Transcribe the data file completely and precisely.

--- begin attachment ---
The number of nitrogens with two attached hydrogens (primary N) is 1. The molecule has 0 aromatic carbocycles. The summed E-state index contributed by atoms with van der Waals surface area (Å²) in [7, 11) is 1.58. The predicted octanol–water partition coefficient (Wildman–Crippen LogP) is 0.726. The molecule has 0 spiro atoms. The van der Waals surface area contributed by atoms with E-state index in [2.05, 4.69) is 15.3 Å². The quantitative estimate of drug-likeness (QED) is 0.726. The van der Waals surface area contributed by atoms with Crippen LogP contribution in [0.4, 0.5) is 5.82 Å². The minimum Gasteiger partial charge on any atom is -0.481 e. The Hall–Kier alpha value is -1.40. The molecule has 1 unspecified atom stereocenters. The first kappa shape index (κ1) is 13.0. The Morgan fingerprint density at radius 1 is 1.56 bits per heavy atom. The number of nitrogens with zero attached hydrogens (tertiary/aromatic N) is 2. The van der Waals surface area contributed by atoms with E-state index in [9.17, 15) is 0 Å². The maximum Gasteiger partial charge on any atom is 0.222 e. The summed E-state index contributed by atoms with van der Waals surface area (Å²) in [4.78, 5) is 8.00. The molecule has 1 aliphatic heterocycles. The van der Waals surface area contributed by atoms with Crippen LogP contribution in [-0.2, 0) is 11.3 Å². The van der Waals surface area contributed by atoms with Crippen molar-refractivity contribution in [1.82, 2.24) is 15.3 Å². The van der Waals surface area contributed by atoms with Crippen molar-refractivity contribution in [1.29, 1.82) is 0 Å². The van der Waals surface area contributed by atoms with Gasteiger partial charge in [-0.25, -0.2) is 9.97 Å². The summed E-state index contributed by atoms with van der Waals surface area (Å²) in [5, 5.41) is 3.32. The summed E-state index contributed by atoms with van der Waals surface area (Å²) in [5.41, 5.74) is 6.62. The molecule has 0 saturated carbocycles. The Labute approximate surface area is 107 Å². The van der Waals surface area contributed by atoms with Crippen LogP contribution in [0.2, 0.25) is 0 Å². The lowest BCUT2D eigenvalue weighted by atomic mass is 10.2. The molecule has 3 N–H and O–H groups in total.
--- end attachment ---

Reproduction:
The number of nitrogens with two attached hydrogens (primary N) is 1. The molecule has 0 aromatic carbocycles. The summed E-state index contributed by atoms with van der Waals surface area (Å²) in [7, 11) is 1.58. The predicted octanol–water partition coefficient (Wildman–Crippen LogP) is 0.726. The molecule has 0 spiro atoms. The van der Waals surface area contributed by atoms with E-state index in [2.05, 4.69) is 15.3 Å². The quantitative estimate of drug-likeness (QED) is 0.726. The van der Waals surface area contributed by atoms with Crippen LogP contribution in [0.4, 0.5) is 5.82 Å². The minimum Gasteiger partial charge on any atom is -0.481 e. The Hall–Kier alpha value is -1.40. The molecule has 1 unspecified atom stereocenters. The first kappa shape index (κ1) is 13.0. The Morgan fingerprint density at radius 1 is 1.56 bits per heavy atom. The number of nitrogens with zero attached hydrogens (tertiary/aromatic N) is 2. The van der Waals surface area contributed by atoms with E-state index in [9.17, 15) is 0 Å². The maximum Gasteiger partial charge on any atom is 0.222 e. The summed E-state index contributed by atoms with van der Waals surface area (Å²) in [4.78, 5) is 8.00. The molecule has 1 aliphatic heterocycles. The van der Waals surface area contributed by atoms with Crippen LogP contribution in [-0.2, 0) is 11.3 Å². The van der Waals surface area contributed by atoms with Crippen molar-refractivity contribution in [1.82, 2.24) is 15.3 Å². The van der Waals surface area contributed by atoms with Crippen molar-refractivity contribution in [1.29, 1.82) is 0 Å². The van der Waals surface area contributed by atoms with Gasteiger partial charge in [-0.25, -0.2) is 9.97 Å². The summed E-state index contributed by atoms with van der Waals surface area (Å²) in [5, 5.41) is 3.32. The summed E-state index contributed by atoms with van der Waals surface area (Å²) in [5.41, 5.74) is 6.62. The molecule has 0 saturated carbocycles. The Labute approximate surface area is 107 Å². The van der Waals surface area contributed by atoms with Crippen LogP contribution in [0.2, 0.25) is 0 Å². The lowest BCUT2D eigenvalue weighted by atomic mass is 10.2. The molecule has 3 N–H and O–H groups in total.